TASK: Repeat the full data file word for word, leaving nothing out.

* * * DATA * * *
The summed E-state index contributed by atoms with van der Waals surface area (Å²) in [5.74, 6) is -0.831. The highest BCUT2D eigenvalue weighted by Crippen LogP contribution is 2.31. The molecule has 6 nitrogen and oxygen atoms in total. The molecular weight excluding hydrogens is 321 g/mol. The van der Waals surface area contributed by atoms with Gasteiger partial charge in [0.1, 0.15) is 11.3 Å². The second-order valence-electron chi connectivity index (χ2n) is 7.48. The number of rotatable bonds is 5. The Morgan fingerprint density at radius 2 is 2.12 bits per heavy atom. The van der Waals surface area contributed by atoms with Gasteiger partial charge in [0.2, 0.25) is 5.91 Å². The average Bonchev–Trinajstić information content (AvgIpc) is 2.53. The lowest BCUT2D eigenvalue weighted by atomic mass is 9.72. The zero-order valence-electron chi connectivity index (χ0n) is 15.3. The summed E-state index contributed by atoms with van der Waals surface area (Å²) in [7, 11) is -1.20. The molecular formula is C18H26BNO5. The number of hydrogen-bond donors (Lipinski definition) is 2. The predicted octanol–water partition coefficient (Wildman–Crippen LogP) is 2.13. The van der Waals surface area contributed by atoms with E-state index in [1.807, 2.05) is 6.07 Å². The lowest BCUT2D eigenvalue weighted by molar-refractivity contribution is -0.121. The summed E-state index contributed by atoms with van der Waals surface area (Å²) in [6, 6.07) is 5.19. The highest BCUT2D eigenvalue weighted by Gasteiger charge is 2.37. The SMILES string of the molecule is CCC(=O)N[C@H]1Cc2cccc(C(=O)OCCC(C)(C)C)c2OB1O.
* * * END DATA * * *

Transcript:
The summed E-state index contributed by atoms with van der Waals surface area (Å²) in [5.74, 6) is -0.831. The highest BCUT2D eigenvalue weighted by Crippen LogP contribution is 2.31. The molecule has 6 nitrogen and oxygen atoms in total. The molecular weight excluding hydrogens is 321 g/mol. The van der Waals surface area contributed by atoms with Gasteiger partial charge in [0.1, 0.15) is 11.3 Å². The second-order valence-electron chi connectivity index (χ2n) is 7.48. The number of rotatable bonds is 5. The Morgan fingerprint density at radius 2 is 2.12 bits per heavy atom. The van der Waals surface area contributed by atoms with Gasteiger partial charge in [0.2, 0.25) is 5.91 Å². The average Bonchev–Trinajstić information content (AvgIpc) is 2.53. The lowest BCUT2D eigenvalue weighted by atomic mass is 9.72. The zero-order valence-electron chi connectivity index (χ0n) is 15.3. The summed E-state index contributed by atoms with van der Waals surface area (Å²) in [7, 11) is -1.20. The molecular formula is C18H26BNO5. The number of hydrogen-bond donors (Lipinski definition) is 2. The predicted octanol–water partition coefficient (Wildman–Crippen LogP) is 2.13. The van der Waals surface area contributed by atoms with E-state index in [1.807, 2.05) is 6.07 Å². The lowest BCUT2D eigenvalue weighted by molar-refractivity contribution is -0.121. The summed E-state index contributed by atoms with van der Waals surface area (Å²) in [6, 6.07) is 5.19. The highest BCUT2D eigenvalue weighted by Gasteiger charge is 2.37. The SMILES string of the molecule is CCC(=O)N[C@H]1Cc2cccc(C(=O)OCCC(C)(C)C)c2OB1O.